The chance of a compromise?

The potential compromise was based largely on a budgetary manoeuvre: the Euro 40.5 billion package agreed by EU leaders would remain the same, but the timing of its disbursement would be modified to accommodate Poland in a pragmatic fashion. It depended on drawing a distinction between commitments and actual payments. Since in 2004-2006 the EU payments to the candidates will not reach Euro 40.5 billion - they will be perhaps only Euro 25 billion - a cash-flow facility of up to Euro 1 billion could be created from the remainder to cover any cash-flow shortfalls for Poland. And another Euro 300 million could be made available for the other nine.

Poland's second bilateral was attended by European Commission President Romano Prodi, as a way of upping the psychological ante - or of flattering Poland's vanity. Poland had its own eminence grise in an antechamber, the deputy Prime Minister and Agriculture Minister Jaroslaw Kalinowski - who as leader of the coalition partner in the government, and as head of the strongly agriculture-based Peasant Party, has assumed a crucial position in the talks.

Poland's chief negotiator Jan Truszczynski was expressing mixed feelings about one of the concessions added to the deal since the Brussels Summit - the possibility to 'top up' CAP direct aid payments to 45% in 2004, 50% in 2005 and 55% in 2006, by using up to 20% of Rural Development allocations and/or national funds. Although this is 20% above the basic phase-in levels the EU proposed for direct payments, Mr Truszczynski said that Poland would have preferred no ceiling. Some Polish farmers, he said, would be able to live with 45% and even make "some extra cash", perhaps by producing some 'added-value' goods. Other farmers would face a considerable squeeze at the level of 45% in terms of cost/price margins, which would "make life and work harder".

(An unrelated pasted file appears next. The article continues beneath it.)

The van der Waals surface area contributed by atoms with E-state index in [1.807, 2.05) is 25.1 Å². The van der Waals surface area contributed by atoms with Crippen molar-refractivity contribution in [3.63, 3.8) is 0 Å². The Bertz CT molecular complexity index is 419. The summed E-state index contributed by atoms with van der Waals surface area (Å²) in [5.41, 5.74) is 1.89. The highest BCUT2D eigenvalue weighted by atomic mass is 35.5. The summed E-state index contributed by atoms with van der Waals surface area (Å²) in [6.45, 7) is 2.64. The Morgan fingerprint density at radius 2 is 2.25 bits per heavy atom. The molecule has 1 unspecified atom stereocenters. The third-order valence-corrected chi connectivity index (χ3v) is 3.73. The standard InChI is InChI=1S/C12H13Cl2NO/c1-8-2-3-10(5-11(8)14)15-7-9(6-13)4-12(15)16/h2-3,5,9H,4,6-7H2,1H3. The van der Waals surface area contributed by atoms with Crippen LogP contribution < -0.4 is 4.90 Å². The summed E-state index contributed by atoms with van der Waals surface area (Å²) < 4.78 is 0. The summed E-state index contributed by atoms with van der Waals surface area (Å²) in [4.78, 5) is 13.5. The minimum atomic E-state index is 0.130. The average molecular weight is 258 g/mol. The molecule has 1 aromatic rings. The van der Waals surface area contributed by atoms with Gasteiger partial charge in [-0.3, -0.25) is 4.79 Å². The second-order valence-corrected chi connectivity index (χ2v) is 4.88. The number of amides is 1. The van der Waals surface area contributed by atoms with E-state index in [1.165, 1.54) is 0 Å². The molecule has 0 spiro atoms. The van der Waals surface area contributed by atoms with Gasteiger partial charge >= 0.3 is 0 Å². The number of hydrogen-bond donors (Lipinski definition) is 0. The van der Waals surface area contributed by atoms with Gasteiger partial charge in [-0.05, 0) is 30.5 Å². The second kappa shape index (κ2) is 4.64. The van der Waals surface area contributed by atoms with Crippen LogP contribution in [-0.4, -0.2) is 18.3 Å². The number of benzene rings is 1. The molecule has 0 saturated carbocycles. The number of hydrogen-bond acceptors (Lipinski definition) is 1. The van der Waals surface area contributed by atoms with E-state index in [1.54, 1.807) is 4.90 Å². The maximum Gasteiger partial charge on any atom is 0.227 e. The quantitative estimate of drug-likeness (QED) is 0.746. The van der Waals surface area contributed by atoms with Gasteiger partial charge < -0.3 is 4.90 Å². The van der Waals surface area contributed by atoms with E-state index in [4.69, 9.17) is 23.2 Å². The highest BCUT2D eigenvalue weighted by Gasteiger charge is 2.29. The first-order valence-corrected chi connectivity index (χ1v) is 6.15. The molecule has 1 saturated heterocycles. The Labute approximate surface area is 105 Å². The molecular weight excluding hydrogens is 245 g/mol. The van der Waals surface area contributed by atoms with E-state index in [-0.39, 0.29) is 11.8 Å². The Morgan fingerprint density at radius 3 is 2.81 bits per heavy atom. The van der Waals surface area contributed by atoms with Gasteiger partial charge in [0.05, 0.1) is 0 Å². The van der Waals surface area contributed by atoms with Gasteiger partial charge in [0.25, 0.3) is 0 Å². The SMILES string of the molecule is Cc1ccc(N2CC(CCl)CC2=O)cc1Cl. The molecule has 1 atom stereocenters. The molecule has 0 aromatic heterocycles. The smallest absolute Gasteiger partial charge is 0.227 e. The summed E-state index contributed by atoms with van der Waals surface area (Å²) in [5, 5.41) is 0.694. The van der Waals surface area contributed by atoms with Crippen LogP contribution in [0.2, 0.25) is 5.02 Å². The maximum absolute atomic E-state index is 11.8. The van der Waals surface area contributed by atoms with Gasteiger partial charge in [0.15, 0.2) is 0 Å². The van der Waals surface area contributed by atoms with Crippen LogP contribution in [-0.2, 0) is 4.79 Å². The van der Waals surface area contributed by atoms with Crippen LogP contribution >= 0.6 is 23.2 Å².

For Poles there is an additional resonance to this Friday the thirteenth: it is the 21st anniversary of the imposition of martial law by Polish leader General Jaruszelski. Asked whether December 13 would therefore be an apt date to finally seal Poland's return to the democratic 'European home', Poland's negotiator remarked only that the symbolism "does not escape anyone in Poland".

Waiting and watching.

While these dramas were being played out, Latvia and Estonia, both essentially content with the agreement, were waiting to see if Lithuania would settle its outstanding demands for more on agriculture and funding for closing its Ignalina nuclear plant.

Latvian Foreign Minister Sandra Kalniete confirmed to European Report during the day that Latvia had accepted the Danish package in principle, except for wanting a bigger milk quota...

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